The Swordfish, Then The Concubine 劍魚◉妾 (2016)
以跨领域合作及独到美学为核心的“平台计划”，最新舞台剧作《劍魚◉妾》将于2016年12月15至18日于吉隆坡表演艺术中心（KLPAC, PENTAS 2）隆重上演。今次的演出将与多位青年世代的剧场工作者携手合作，其中也有影像设计师Fairuz Sulaiman及近期频频在国际上崭露头角的“人人人鼓剧场”为现场伴奏音乐，届时势必带来一场光、影、剧、音复合交织的艺术飨宴。
Singapura is attacked by swordfish! The Sultan asks his warriors to form a line to keep out the threat, but they end up being massacred. Then a boy comes up with a simple idea to defeat the swordfish. It works! What is the boy’s reward for saving Singapura?
When the Sultan dies, his son inherits the kingdom. But the new ruler turns out to be self-obsessed and neurotic. After his favourite concubine has been found guilty of committing unnatural sex, he does something that could result in the destruction of Singapura.
Culled from Sejarah Melayu, these remarkable myths find new life in The Swordfish, Then the Concubine by Kee Thuan Chye.
It is an epic play written to conjure the magic of theatre. It takes ancient myth and transforms it to address present-day concerns like human rights, gender bias, curbs on freedom and the abuse of power. It is full of spectacle, humour, mind and heart. It is really a play about Malaysia today.
The play was placed among the top 5 in the International Playwriting Festival 2006 organised by Warehouse Theatre in the U.K.
Then in 2008, it premiered in Singapore in a W!ld Rice production directed by leading Singapore director Ivan Heng.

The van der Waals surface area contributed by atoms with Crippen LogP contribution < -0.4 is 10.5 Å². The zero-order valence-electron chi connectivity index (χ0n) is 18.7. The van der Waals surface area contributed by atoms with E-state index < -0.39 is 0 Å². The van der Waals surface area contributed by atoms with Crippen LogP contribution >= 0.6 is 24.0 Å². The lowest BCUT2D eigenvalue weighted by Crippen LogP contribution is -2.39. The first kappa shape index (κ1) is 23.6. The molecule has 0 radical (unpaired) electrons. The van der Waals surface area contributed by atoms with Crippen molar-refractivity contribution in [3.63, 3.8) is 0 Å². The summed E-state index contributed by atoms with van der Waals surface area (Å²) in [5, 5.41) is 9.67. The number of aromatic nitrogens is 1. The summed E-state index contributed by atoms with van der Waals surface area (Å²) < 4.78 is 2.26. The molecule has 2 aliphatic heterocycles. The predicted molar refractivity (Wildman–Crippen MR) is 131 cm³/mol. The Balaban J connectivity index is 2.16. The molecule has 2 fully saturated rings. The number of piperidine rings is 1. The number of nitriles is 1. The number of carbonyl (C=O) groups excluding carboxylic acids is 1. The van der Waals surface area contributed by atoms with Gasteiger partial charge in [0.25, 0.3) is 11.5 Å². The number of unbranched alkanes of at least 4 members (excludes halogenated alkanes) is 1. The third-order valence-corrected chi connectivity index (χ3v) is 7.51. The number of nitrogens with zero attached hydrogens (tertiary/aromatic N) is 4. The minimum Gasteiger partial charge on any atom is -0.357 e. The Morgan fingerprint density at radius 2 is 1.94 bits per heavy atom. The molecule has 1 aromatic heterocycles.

In 2011, it was re-staged in Singapore by Young ’n’ W!ld and directed by Jonathan Lim.
This Mandarin translation of the play, directed by Loh Kok Man, marks the first time the play is being staged in Malaysia.
“I’m excited that The Swordfish, Then the Concubine is going to be seen in Malaysia finally, even though it will be in Mandarin translation instead of the original English,” says Kee. “It was, after all, written for Malaysians about Malaysians.”
Loh, artistic director of Pentas Project and an award-winning director, set designer and lighting designer, took an immediate liking to The Swordfish, Then the Concubine when he read it.
“The play is based on Sejarah Melayu but it takes a unique approach in exploring our myths to reflect on our society today,” he says. “I hope to convey its meaning to the audience through a highly entertaining production incorporating movement, dance, live music and puppetry.”
Pentas Project and ‘The Swordfish, Then the Concubine’
The Swordfish, Then the Concubine is a play that perfectly fits Pentas Project’s mission of encouraging Malaysian artistic creation and promoting the talents of Malaysian artists. It also provides an opportunity to raise awareness of the need for a humane society and the nurturing of its development.
Pentas Project aims to enhance the role of the performing arts in bringing together the different streams of the Malaysian community. In this regard, it seeks to adapt into Chinese renowned plays written originally in Malay and English, and to stage them for a wider audience.
Pentas Project is also working on translating some of these plays into Chinese and compiling them into a book to be published in the coming year. It believes that the material from such a book will benefit young artists as well as students, and serve as a useful reference for future performances.
The unique approach taken by The Swordfish, Then the Concubine in adapting the myths from Sejarah Melayu to comment on present-day Malaysia goes well with Pentas Project’s way of doing theatre.